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To analyse how the tobacco industry responded to economic models and methods used in third party payer tobacco litigation that has occurred since 1994.
Identified 12 third party payer cases and reviewed the transcripts using WinMax qualitative software. Focused on defendant's opening and closing statements, followed by trial testimony, depositions, and plaintiff's transcripts.
Tobacco industry defendants tried to create doubt and confusion about whether or not smoking caused disease and by extension led to health care costs; argued that the economic models used were not legitimate and were not appropriate for estimating the costs incurred by plaintiffs; and criticised the data sources used because they did not consist of the individuals whose health care costs were being sought.
Faced with a new and unprecedented wave of anti‐tobacco litigation from third party payers, the tobacco industry tried to adapt strategies that had been used successfully in the past—creation of unfounded doubt and confusion, and manipulation of the discovery process to force plaintiffs to withdraw or concede defeat. The strategies failed because credible economic models of the health care costs of smoking had been developed that were able to quantify the damages to a large group of health care recipients, because plaintiff's attorneys were able to commit significant resources and willing to undertake substantial financial risk to defend their new legal approaches, and because previous arguments related to individual responsibility were deemed irrelevant in third party litigation.
Methods of economic analysis were put to a new test in the courtroom with the spate of tobacco litigation that began in 1994 when the State of Mississippi filed suit against the tobacco industry to recover Medicaid and other indigent health care expenditures incurred as a result of smoking‐related illnesses. Tobacco industry lawyers and their expert witnesses tried to argue that the methods used were flawed and that they were based on questionable assumptions. These lawsuits presented new challenges to the industry and the plaintiffs alike, as new legal theories were brought to bear and approaches were used in the courtroom that had not been used in earlier tobacco litigation.
Tobacco litigation has occurred in several waves, beginning with personal injury and wrongful death claims, and later including a number of class action suits.1 In May of 1994, a new wave of litigation began with the filing of the lawsuit by the Attorney General of Mississippi. Other states followed suit. Eventually, 46 states, Puerto Rico, the US Virgin Islands, American Samoa, the Northern Mariana Islands, Guam, and the District of Columbia signed the resulting Master Settlement Agreement,2 while the four initial states (Mississippi, Florida, Minnesota, and Texas) settled their cases separately. These suits were later followed by cases filed by several union health funds and private health insurers. In 1999 the federal government also joined in when it filed the largest suit yet, to recover the smoking‐related health care costs it has incurred through the Medicare programme.3 What these suits all had in common was that third party payers were attempting to recover from the tobacco industry the health care expenses resulting from tobacco‐related diseases that they were forced to incur and over which they had no control because they were required to provide health care to recipients of the health programmes represented.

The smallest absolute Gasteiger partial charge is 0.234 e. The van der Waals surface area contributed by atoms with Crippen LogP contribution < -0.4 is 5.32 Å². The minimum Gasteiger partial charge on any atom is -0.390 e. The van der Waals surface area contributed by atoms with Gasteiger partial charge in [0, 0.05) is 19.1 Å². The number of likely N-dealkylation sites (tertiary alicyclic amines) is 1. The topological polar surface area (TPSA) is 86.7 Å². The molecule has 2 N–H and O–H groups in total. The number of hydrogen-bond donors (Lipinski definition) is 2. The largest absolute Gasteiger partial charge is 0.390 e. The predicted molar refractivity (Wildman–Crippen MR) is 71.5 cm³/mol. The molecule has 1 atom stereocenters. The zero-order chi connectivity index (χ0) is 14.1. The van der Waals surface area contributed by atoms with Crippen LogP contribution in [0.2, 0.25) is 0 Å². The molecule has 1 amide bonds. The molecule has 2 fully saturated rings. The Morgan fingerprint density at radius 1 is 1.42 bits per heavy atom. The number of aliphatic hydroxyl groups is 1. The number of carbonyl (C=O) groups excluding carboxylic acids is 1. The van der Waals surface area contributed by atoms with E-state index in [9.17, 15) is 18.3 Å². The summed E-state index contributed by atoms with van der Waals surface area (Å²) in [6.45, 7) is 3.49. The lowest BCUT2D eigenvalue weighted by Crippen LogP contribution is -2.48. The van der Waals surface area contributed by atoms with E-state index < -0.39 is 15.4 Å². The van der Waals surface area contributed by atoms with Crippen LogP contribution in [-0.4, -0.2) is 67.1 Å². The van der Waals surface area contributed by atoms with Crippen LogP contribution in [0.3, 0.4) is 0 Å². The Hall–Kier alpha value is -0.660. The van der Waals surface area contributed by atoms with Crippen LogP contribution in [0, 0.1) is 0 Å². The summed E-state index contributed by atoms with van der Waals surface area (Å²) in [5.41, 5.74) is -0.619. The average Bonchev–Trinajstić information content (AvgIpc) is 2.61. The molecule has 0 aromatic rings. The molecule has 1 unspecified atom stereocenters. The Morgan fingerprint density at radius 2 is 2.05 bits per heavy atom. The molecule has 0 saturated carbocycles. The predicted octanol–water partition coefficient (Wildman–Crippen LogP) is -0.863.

In the earlier waves of personal injury and wrongful death litigation, the industry argued repeatedly that smoking was an individual choice and that individuals thus bore the responsibility for their actions and any smoking‐related costs that resulted. However, the third party payer suits used the legal principal of equitable recovery, which states that no one should suffer a wrong without a remedy. Moore and Mikhail1 detail the legal arguments that plaintiffs used for relief:
Some states also included antitrust violations and unfair trade practices claims in their lawsuits.1 In these new lawsuits, states and health insurers were not representing their members but were suing on their own behalf. Thus, the arguments of individual choice and responsibility became irrelevant.
Economic analysis and modelling played an important role in the third party payer cases. Each of the plaintiffs provided health care for thousands of people. Thus, large datasets were analysed and econometric models—that is, models that use statistical and mathematical approaches to test economic theories—were developed. These models allowed the plaintiffs to determine their expenditures for health care resulting from smoking while statistically controlling for other factors that might impact health status and expenditures. The models were developed for the damages phase of the litigation, when it was determined just what liability the tobacco industry should bear. The states that included antitrust violation and unfair trade practices allegations included additional economic analyses to determine what proportion of the smoking‐attributable programme expenditures resulted from anti‐competitive behaviour on the part of the tobacco industry.